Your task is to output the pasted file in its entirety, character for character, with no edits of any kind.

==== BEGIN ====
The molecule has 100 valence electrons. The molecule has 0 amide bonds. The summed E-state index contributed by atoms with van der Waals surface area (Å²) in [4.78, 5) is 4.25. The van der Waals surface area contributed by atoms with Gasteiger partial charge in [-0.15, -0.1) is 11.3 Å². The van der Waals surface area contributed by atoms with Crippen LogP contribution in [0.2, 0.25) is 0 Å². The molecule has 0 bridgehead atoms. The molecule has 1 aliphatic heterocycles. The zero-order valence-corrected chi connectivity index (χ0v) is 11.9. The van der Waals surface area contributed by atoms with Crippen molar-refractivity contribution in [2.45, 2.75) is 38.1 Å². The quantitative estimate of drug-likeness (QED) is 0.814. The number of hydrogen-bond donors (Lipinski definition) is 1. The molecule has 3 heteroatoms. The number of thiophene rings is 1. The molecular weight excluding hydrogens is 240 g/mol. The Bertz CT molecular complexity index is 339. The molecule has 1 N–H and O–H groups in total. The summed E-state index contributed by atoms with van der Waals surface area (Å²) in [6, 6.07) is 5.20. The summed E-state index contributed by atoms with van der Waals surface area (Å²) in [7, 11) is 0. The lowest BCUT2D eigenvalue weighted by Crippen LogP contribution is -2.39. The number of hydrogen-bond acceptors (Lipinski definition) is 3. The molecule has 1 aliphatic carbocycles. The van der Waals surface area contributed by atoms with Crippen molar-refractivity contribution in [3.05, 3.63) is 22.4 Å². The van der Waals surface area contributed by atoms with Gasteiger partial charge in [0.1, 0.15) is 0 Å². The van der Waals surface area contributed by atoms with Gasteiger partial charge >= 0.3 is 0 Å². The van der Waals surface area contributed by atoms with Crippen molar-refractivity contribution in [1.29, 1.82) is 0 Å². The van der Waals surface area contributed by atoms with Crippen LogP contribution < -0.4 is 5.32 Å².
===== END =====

The molecule has 100 valence electrons. The molecule has 0 amide bonds. The summed E-state index contributed by atoms with van der Waals surface area (Å²) in [4.78, 5) is 4.25. The van der Waals surface area contributed by atoms with Gasteiger partial charge in [-0.15, -0.1) is 11.3 Å². The van der Waals surface area contributed by atoms with Crippen LogP contribution in [0.2, 0.25) is 0 Å². The molecule has 0 bridgehead atoms. The molecule has 1 aliphatic heterocycles. The zero-order valence-corrected chi connectivity index (χ0v) is 11.9. The van der Waals surface area contributed by atoms with Crippen molar-refractivity contribution in [2.45, 2.75) is 38.1 Å². The quantitative estimate of drug-likeness (QED) is 0.814. The number of hydrogen-bond donors (Lipinski definition) is 1. The molecule has 3 heteroatoms. The number of thiophene rings is 1. The molecular weight excluding hydrogens is 240 g/mol. The Bertz CT molecular complexity index is 339. The molecule has 1 N–H and O–H groups in total. The summed E-state index contributed by atoms with van der Waals surface area (Å²) in [6, 6.07) is 5.20. The summed E-state index contributed by atoms with van der Waals surface area (Å²) in [7, 11) is 0. The lowest BCUT2D eigenvalue weighted by Crippen LogP contribution is -2.39. The number of hydrogen-bond acceptors (Lipinski definition) is 3. The molecule has 1 aliphatic carbocycles. The van der Waals surface area contributed by atoms with Crippen molar-refractivity contribution in [3.05, 3.63) is 22.4 Å². The van der Waals surface area contributed by atoms with Gasteiger partial charge in [0.1, 0.15) is 0 Å². The van der Waals surface area contributed by atoms with Gasteiger partial charge >= 0.3 is 0 Å². The van der Waals surface area contributed by atoms with Crippen molar-refractivity contribution in [1.29, 1.82) is 0 Å². The van der Waals surface area contributed by atoms with Crippen LogP contribution < -0.4 is 5.32 Å².